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Scanf in C# using Regex

, 27 Sep 2004
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An article on scanf functionality for C# implemented using Regex

Introduction

A friend asked me if there is a scanf method in .NET? I said, "I don't know." After looking around I didn't find such a method. So, I said, "I can't find one, but you can write something using regular expressions."

Background

Understanding of regular expressions and Regex is essential. There are many excellent sources on these topics. I will briefly introduce some important concepts.

A regular expression is a pattern that matches various text strings.

\w matches any word character

\w+ matches zero or more occurrences of any word character

\w? matches zero or ONE occurrences of any word character

Here are some more complex patterns:

[0-9]+ matches any unsigned integer string

true|false matches the string "true" or the string "false"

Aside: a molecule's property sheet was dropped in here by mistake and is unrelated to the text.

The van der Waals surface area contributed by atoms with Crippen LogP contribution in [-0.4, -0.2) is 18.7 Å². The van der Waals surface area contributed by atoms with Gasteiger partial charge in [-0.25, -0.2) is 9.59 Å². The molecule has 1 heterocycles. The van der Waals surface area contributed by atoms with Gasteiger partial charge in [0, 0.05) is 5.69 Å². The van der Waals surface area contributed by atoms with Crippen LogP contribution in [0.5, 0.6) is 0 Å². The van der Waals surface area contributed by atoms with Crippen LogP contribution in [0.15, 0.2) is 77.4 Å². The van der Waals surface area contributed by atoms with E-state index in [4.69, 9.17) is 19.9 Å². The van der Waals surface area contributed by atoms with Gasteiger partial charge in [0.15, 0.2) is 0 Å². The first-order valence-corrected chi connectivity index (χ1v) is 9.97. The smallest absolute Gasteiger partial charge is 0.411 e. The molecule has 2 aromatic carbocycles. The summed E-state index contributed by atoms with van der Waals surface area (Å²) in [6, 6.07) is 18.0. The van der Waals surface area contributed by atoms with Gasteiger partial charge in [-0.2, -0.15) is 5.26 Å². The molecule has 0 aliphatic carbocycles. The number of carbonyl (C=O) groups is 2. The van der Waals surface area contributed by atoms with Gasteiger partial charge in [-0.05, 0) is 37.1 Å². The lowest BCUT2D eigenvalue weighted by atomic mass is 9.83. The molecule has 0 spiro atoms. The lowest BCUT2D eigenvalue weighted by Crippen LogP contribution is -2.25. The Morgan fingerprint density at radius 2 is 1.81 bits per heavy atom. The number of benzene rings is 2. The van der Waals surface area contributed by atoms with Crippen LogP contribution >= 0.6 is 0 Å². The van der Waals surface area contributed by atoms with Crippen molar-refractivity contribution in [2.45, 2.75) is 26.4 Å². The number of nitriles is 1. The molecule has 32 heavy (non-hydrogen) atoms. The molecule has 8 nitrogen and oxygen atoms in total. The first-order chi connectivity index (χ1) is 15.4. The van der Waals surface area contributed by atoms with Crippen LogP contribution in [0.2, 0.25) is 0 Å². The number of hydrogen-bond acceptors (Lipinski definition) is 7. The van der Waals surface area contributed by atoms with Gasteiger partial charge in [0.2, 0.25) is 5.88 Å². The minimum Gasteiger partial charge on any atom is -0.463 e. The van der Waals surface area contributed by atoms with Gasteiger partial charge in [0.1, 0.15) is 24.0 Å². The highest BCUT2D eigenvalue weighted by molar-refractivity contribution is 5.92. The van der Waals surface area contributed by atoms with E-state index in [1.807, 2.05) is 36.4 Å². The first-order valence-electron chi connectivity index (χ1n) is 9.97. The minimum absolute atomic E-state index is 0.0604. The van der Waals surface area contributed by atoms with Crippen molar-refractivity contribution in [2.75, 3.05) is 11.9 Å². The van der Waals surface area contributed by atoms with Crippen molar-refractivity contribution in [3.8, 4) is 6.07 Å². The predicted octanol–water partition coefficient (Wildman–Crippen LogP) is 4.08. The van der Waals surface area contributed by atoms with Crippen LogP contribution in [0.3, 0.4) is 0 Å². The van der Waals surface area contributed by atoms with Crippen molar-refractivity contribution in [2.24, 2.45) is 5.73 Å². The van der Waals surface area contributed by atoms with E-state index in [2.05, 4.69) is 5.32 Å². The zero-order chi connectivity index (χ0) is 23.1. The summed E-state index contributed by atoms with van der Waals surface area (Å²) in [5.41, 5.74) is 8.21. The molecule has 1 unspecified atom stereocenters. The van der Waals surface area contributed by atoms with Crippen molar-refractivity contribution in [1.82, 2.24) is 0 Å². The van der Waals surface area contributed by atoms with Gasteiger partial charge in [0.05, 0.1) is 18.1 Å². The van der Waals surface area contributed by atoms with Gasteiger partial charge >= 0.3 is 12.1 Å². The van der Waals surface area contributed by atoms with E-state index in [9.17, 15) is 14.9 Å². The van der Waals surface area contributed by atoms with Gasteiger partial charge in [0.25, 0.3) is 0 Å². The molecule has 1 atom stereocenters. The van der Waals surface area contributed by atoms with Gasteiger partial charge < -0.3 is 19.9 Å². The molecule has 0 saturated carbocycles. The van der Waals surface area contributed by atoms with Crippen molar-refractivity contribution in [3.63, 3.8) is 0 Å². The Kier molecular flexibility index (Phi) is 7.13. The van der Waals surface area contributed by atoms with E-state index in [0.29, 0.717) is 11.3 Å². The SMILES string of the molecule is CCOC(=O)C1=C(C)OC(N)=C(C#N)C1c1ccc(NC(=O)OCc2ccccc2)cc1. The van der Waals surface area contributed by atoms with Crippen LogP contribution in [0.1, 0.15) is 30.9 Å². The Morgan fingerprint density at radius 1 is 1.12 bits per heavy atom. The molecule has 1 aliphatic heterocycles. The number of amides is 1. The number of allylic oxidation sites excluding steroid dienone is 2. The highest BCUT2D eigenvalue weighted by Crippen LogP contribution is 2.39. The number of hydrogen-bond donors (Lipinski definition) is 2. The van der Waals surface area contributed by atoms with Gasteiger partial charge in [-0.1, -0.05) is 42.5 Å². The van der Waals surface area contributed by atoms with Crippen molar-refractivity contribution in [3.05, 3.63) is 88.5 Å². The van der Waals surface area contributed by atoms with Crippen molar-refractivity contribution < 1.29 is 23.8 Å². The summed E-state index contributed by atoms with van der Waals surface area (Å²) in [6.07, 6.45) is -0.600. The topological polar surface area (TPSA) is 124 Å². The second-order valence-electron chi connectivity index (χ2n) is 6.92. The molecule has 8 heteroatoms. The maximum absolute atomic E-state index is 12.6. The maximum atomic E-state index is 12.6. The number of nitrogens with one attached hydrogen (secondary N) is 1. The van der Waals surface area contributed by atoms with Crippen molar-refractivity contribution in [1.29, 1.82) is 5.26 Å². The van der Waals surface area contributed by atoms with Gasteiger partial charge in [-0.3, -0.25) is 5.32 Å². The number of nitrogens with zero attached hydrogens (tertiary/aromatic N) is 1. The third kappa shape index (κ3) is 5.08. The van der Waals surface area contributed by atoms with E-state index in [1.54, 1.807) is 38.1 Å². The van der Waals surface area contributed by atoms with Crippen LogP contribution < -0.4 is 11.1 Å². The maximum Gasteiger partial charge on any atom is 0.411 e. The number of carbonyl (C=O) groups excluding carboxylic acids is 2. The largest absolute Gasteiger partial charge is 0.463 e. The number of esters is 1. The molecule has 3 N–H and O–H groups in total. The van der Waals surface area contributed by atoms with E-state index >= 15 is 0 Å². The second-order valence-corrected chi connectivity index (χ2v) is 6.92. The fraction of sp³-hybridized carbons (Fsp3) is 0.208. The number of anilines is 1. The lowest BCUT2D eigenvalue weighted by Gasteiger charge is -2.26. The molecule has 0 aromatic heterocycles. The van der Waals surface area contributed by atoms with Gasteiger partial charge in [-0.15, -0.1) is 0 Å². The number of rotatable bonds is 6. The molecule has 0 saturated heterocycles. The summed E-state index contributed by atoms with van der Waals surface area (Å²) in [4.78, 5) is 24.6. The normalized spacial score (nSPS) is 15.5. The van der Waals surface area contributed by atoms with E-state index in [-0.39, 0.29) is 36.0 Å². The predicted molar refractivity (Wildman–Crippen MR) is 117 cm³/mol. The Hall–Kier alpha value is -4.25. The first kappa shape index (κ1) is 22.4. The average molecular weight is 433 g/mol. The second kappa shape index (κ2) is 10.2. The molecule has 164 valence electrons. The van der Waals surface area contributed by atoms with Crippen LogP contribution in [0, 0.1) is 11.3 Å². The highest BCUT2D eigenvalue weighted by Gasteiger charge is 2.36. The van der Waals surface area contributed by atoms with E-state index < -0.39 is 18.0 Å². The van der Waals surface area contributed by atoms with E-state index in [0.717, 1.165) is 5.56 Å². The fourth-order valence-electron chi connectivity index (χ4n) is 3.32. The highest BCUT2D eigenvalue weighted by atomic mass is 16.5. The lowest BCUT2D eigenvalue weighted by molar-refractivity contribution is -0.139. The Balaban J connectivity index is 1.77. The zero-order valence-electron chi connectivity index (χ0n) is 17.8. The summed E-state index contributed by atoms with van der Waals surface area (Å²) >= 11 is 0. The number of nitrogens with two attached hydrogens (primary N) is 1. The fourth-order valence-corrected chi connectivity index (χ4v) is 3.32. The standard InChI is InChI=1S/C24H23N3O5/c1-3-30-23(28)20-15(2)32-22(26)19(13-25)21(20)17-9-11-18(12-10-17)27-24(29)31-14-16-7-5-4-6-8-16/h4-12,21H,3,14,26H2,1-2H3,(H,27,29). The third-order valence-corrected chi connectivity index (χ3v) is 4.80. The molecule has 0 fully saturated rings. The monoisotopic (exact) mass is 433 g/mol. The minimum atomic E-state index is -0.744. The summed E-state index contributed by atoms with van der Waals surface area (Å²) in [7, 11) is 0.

[0-9]{1,3} matches any integer string containing 1 or up to 3 digits.

The scanf method that many have used since the C programming days is very handy for parsing a string looking for specific values.

I often used the string version of scanf known as sscanf.

Here is some C++ code:

char buff[128];

sprintf(buff,"Hello there. 1 2 3.0"); //load the buff

printf("%s\n",buff);

int i, j;

float k;

char buff2[128];

sscanf(buff,"Hello %s %d %d %f",buff2,&i,&j,&k); 

printf("%s %d %d %f\n",buff2,i,j,k);

The output is:

Hello there. 1 2 3.0

there. 1 2 3.000000

Look up the details on scanf for more information.

I have developed a class called Scanner with two Scan methods.

public object[] Scan(string text, string fieldSpecification)

public void Scan(string text, string fieldSpecification,
 params object[] targets)

The respective call format is:

targets = Scan("Hello there. -1 2 3.0 ",
 "Hello {String} {Int16} {UInt32} {Single}");
Scan("Hello there. -1 2 3.0","Hello {0} {1} {2} {3}",targets);